d. Finally, scroll further down in the same method, and copy & paste the in code that is highlighted below. The » character (U+00BB) will now become a valid terminator to a string, but only if it matches a corresponding earlier « character.

                    else if (ch == quoteCharacter || (ch == '»' && quoteCharacter == '«'))
                    {
                        TextWindow.AdvanceChar();
                        break;
                    }

e. Build the Roslyn solution. The output will be in the Binaries\Debug directory off of the root of your enlistment.

f. Navigate to the Binaries\Debug directory, and create a file there called Program.cs. Paste the following text into it:

     using System.Console;

     class Program
     {
         static void Main(string[] args)
         {
             WriteLine();
             WriteLine(«Welcome to my version of Roslyn!»);
         }
     }

g. Open a command prompt, change directory to the Binaries directory, and enter rcsc.exe Program.cs

h. Now, enter program.exe and see Welcome to my version of Roslyn! successfully print out!

(4) For VB developers, it’s a similar process. However, Visual Basic is trickier because double quotes can also be used in escape sequences for the quotes themselves, which adds a lot of more cases to support. Supporting that would make this example much longer; therefore, humbly begging the reader’s indulgence, I will leave that remainder as an exercise for them. In the meantime…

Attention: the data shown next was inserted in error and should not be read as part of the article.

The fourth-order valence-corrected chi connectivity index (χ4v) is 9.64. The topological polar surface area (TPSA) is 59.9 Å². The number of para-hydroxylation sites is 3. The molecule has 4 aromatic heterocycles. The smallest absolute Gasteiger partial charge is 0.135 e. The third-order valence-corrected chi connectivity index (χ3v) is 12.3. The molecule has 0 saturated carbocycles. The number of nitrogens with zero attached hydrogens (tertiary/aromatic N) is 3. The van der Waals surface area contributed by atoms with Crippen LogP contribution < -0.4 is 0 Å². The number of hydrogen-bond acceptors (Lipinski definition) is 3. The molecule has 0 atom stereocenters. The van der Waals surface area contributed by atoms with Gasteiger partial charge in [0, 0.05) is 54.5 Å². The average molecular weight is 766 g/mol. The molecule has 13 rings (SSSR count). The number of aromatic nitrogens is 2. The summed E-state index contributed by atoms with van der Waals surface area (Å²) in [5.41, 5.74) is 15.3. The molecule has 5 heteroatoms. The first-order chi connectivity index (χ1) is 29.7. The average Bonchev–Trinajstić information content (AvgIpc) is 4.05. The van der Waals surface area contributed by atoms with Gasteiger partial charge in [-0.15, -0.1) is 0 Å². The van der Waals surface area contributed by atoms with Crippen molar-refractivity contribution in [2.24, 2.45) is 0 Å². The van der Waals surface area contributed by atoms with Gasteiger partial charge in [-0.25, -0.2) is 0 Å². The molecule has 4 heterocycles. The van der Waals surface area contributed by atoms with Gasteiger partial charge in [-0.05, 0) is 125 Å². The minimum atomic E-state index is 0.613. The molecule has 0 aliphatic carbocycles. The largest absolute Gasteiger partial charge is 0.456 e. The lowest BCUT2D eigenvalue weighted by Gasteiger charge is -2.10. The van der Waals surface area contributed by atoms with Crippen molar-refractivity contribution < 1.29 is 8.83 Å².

a. Open the file Src\Compilers\VisualBasic\Source\Scanner\CharacterInfo.vb

b. Scroll down to the IsDoubleQuote function, and change its contents to the highlighted line below (code comments removed for brevity’s sake):

        Friend Shared Function IsDoubleQuote(c As Char) As Boolean
            Return c = """"c OrElse (c >= DWCH_LSMART_DQ AndAlso (c = DWCH_DQ Or c = DWCH_LSMART_DQ Or c = DWCH_RSMART_DQ))
                             OrElse c = "«"c OrElse c = "»"c
        End Function

c. Build the Roslyn solution. The output will be in the Binaries directory off of the root of your enlistment.

d. Navigate to the Binaries directory, and create a file there called Program.vb. Paste the following text into it:

Imports System.Console
Module Module1

    Sub Main()
        WriteLine(vbCrLf & «Welcome to my version of Roslyn!»)
    End Sub

End Module

e. Open a command prompt, change directory to the Binaries directory, and enter rvbc.exe Program.vb

f. Now, enter program.exe and see Welcome to my version of Roslyn! successfully print out!

Saving changes back to the server

Of course, once you’ve finished building and testing your code modifications, you’ll want to push your changes back to server. The typical usages of Git are supported in Visual Studio – code that you’ve modified will be marked with a checkmark, and you can (for example) create a commit (which I tend to think of as a local shelveset, being used to TFS) by right-clicking on a changed file in the solution explorer and choosing Commit, or by using the Changes pane in Team Explorer, as shown below:

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Team Explorer also lets you push your changes back to the server at the same time (and bring down any other changes pushed by others) by choosing Commit and Sync, or you can do that separately afterwards from the Unsynced Commits pane in Team Explorer by either doing a full synch with the server, or else pushing individual commits:

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Changes that you push will also be reflected on the CodePlex site, and you can also see them in Visual Studio by choosing the View History… action in the Changes pane in Team Explorer:

clip_image015_thumb

It’s a brave new world

And so, a new chapter begins for the C# and VB compilers, which will lead to more innovation, more transparency, and the strongest .NET experience for everyone involved. We are really looking forward to partnering together with you in that environment!